“Secrets are toxic. They are toxic for the secret-keepers and the families of the secret-keepers. Part of the familial and ancestral trauma we each hold comes from these festering secrets. For a wound to heal, it has to be exposed, cleaned out and tended to with deeply loving care. We each need tender loving care to navigate grief and loss and pain. It starts with sharing.”

Dr. Shetreat’s analogy with a physical wound resonates deeply with me. I’ve seen some nasty Stage III and Stage IV pressure injuries, many of which go all the way to an infected bone. The only way they will ever have a chance to heal is if we love and attend to them with diligence and oxygen every single day. The worst chronic wounds are the ones that seem to be healed on the outside with a thin layer of granulation, or new tissue, on top, but with a little probing, you realize it’s just a veil, that the wound is actually tunneled deep and festering. You have to have the courage to probe the wound, drain the pus, remove the dead tissue, and do whatever it takes to heal the wound.

In the same vein, we need to respect victims for coming forward and give them all the tools they need to heal their wounds. And we need to change the way we approach sexual violence, against both women and men.

Healing our Society: Sexual Violence is Preventable

It is time for us to take responsibility as a society and as individuals so that people are held accountable for their actions — for the Brock Turners (and their fathers) to recognize that they are causing irreparable harm every single time they commit an act of sexual violence and to pay a price beyond a wrist slap or a few months in jail. 

We also have to hold our criminal justice system accountable and make sure that our laws are enforced with strict penalties and jail time for those who commit acts of sexual violence — white and Caucasian perpetrators need to be held as accountable as those of other races, ethnicities and colors, just as Bill Cosby, a black man, was sent to jail. We need to be more concerned about the future and well-being of the victims than we are of the predators committing these crimes. The voters of California spoke loudly when we recalled Judge Aaron Persky in June. If he would not hold Brock Turner accountable, then we would hold him accountable.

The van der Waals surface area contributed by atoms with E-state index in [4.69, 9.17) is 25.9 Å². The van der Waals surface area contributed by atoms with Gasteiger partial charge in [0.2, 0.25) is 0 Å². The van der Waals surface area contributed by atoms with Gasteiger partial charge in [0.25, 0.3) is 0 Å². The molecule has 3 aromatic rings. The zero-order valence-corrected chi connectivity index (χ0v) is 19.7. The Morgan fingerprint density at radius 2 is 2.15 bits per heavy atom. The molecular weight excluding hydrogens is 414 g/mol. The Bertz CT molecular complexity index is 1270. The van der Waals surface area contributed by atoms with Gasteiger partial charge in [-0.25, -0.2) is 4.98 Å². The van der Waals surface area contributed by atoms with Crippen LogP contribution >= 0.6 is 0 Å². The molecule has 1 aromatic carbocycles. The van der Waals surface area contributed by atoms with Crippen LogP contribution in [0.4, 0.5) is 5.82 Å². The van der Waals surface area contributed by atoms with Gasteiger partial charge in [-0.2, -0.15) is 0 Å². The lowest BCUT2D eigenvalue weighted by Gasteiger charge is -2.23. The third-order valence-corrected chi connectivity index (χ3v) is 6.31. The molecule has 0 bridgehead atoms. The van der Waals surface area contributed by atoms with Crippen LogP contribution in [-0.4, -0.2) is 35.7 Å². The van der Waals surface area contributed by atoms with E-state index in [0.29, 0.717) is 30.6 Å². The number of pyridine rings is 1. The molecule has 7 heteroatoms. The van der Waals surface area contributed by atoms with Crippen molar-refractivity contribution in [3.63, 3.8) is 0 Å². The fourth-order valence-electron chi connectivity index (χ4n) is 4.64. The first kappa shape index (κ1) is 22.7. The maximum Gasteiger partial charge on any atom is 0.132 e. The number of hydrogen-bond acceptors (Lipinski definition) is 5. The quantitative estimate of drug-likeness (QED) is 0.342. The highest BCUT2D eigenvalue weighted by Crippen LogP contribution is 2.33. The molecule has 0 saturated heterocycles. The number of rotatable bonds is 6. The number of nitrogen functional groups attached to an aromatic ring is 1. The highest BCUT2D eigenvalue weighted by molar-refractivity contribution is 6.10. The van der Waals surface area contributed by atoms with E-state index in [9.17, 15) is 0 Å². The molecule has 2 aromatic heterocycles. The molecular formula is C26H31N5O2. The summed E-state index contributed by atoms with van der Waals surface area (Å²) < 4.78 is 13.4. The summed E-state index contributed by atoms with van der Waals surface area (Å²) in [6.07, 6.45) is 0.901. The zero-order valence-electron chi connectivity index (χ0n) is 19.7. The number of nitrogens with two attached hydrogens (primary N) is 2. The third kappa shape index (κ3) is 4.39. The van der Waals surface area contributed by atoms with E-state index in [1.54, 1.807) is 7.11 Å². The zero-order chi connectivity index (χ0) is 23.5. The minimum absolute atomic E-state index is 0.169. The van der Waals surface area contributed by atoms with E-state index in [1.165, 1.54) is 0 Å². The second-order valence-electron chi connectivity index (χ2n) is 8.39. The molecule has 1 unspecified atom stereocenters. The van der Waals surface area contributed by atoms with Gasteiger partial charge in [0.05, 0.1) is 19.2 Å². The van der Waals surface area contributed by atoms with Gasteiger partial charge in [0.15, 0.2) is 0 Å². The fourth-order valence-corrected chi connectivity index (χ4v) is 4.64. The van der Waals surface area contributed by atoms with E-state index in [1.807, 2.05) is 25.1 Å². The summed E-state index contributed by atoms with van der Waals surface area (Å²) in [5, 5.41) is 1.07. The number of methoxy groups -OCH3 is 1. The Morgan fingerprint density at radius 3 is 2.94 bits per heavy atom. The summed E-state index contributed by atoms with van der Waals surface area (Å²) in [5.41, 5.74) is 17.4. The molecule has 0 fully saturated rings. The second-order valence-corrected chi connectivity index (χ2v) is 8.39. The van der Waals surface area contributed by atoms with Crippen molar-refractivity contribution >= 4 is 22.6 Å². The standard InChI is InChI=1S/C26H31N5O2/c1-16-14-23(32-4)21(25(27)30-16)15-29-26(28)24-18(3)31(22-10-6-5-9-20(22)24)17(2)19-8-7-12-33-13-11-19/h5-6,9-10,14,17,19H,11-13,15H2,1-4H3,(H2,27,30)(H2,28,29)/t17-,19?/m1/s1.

We need to use our system of democracy to vote in politicians who act responsibly and who are willing to hold others accountable, even those of their own political leanings. 

Most importantly, we need to change how we educate our children and adolescents. We need to teach that sexual violence of any kind is always wrong, no exceptions and no excuses. Alcohol, drugs, intoxication, clothing and wealth do not negate or lessen the crime. 

And when someone comes to you and tells you they have been assaulted, believe them. Don’t demonize them, don’t ask what they did to deserve it, don’t shame them, don’t tell them to keep it secret. 

Telling you is perhaps the most courageous act of their lifetime. 

Love them, support them, help them get the help they need, hold their hand when they cry, drive them to the hospital or police station to report the crime. Give them the oxygen they need to heal. And if you can’t do that, find someone who can.

Sexual violence of any kind is not sustainable. Together, we can stop it, but it is going to take each and every one of us to speak up and speak out. 


All of the statistics from this post come from the National Sexual Violence Resource Center and RAINN (Rape, Abuse, and Incest National Network). If you are a victim of sexual violence and need help, please call the National Sexual Assault Telephone Hotline at 1-800-656-4673.


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The drawing of the eye is by Tatiana Schmid. Used with permission.